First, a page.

How Overlooking QA Can Sabotage Data Analytics

How Overlooking QA Can Sabotage Data Analytics


Too often quality QA goes MIA.

Data analysis is a fundamental part of the world we live in today, responsible for driving any number of important business decisions, so ensuring data quality is of paramount importance. Yet, too often, a crucial step gets overlooked in the process.

Knowing what to measure, on websites and applications, and how to measure it, is an extremely important factor when gathering information about users, predicting behaviors and measuring performance, among other relevant variables for a business. Yet too often, businesses don’t invest enough in ensuring that data is of the utmost quality.

In most analytics projects we overlook the importance of adequate testing, leading to the data collected not meeting expectations, which can cause a number of different problems: extra hours to find and fix problems, constant bugs, untrackable errors, data mistrust, data leakage and non-retroactive fixes, to name a few.

One of the most important things that differentiates great analysts from adequate ones is attention to carrying out proper QA throughout the process of collecting, inputting, and analyzing data. Unfortunately, most analysts aren’t familiar enough with QA best practices.

Analytics QA consists of testing and assessing whether inputs and outputs work seamlessly and generate quality data during the collection, ingestion, and storing of analytics solutions, in alignment with business goals and requirements.

There are two main pillars that drive Analytics QA:
•Data QA: Collecting the right data, such as: having the complete e-commerce information of each transaction enabled for reporting.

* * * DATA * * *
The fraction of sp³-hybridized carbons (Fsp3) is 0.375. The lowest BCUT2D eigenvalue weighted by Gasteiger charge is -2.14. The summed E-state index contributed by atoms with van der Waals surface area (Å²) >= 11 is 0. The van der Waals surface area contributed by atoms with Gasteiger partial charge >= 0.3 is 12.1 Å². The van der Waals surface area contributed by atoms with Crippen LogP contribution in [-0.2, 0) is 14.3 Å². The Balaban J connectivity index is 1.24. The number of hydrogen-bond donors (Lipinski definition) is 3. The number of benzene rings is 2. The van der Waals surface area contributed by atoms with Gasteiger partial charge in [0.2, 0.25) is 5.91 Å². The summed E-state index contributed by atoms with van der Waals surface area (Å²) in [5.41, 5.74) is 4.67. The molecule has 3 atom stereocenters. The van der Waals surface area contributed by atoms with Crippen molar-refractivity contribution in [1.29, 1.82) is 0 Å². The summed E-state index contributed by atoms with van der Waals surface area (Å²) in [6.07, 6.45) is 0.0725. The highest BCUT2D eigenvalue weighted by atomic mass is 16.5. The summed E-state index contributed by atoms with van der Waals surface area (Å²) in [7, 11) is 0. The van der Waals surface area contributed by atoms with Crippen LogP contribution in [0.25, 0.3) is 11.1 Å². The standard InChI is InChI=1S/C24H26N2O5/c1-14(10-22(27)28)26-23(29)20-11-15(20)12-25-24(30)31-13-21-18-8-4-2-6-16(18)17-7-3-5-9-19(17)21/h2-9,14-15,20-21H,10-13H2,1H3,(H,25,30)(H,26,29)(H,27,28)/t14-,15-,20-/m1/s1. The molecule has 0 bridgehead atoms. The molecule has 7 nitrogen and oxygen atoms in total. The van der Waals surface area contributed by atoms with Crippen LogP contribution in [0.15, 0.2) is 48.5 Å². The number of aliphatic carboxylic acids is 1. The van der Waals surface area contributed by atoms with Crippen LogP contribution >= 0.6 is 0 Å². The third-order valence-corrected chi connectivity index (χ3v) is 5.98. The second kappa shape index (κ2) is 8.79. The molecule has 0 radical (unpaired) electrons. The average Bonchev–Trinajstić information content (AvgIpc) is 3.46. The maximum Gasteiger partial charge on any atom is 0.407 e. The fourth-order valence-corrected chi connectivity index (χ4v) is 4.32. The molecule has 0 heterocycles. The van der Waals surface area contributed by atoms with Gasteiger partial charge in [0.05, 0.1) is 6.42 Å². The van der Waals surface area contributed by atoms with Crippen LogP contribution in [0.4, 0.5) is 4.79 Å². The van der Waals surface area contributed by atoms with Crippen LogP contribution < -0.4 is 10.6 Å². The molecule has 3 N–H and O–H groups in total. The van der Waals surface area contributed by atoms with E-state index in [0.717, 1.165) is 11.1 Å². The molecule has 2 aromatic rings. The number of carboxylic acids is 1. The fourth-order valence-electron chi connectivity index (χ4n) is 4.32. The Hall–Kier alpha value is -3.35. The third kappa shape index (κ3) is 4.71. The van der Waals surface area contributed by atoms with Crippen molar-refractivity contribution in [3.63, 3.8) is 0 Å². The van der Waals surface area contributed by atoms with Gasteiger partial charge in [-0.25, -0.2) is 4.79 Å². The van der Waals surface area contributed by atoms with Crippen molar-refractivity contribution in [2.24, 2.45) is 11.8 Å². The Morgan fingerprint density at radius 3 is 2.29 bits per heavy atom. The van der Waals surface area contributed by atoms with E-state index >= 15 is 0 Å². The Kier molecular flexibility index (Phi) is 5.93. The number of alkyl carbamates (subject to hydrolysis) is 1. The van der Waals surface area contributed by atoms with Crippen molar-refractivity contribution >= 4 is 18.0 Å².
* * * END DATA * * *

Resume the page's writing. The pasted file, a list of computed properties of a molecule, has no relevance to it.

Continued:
•Implementation QA: Verifying that the implementation is working as expected, such as the tag management tool correctly loading, tracker scripts working, custom JavaScript without errors, and tags being triggered.

Our Analytics QA process is based on our CIS Analytics Framework, which assesses the entire data analytics pipeline and helps us focus and audit the different stages in which data collection travels. To accomplish this, a solid Analytics QA will consist of testing the following things: workspaces and preparation, the implementation itself, tags, triggers, and variables, the payload, data processing, and the stored data. Of course, this is not a static method, and the testing cycle should happen at different stages – such as testing and production, when testing new tags, and when apps are sent for approval to the App or Play Store.

Perfecting data analytics QA practices means never getting tired of testing. While the level of effort required to deploy QA is higher during a testing phase, data quality analysis efforts actually carry more weight during production, since that’s the final set of data they’ll be applying at the end of the process.

Needless to say, depending on what you’re testing, and your approach, methods and tools can vary. If data can’t be trusted or it isn’t reliable enough to inform decision making, it doesn’t matter if you use a free analytics tool or pay for the most expensive tools on the market: either will be equally useless. That’s why choosing the right analytics partner is crucial to ensuring a best-in-class implementation where the client can trust that their data is reliable enough to drive important business decisions.

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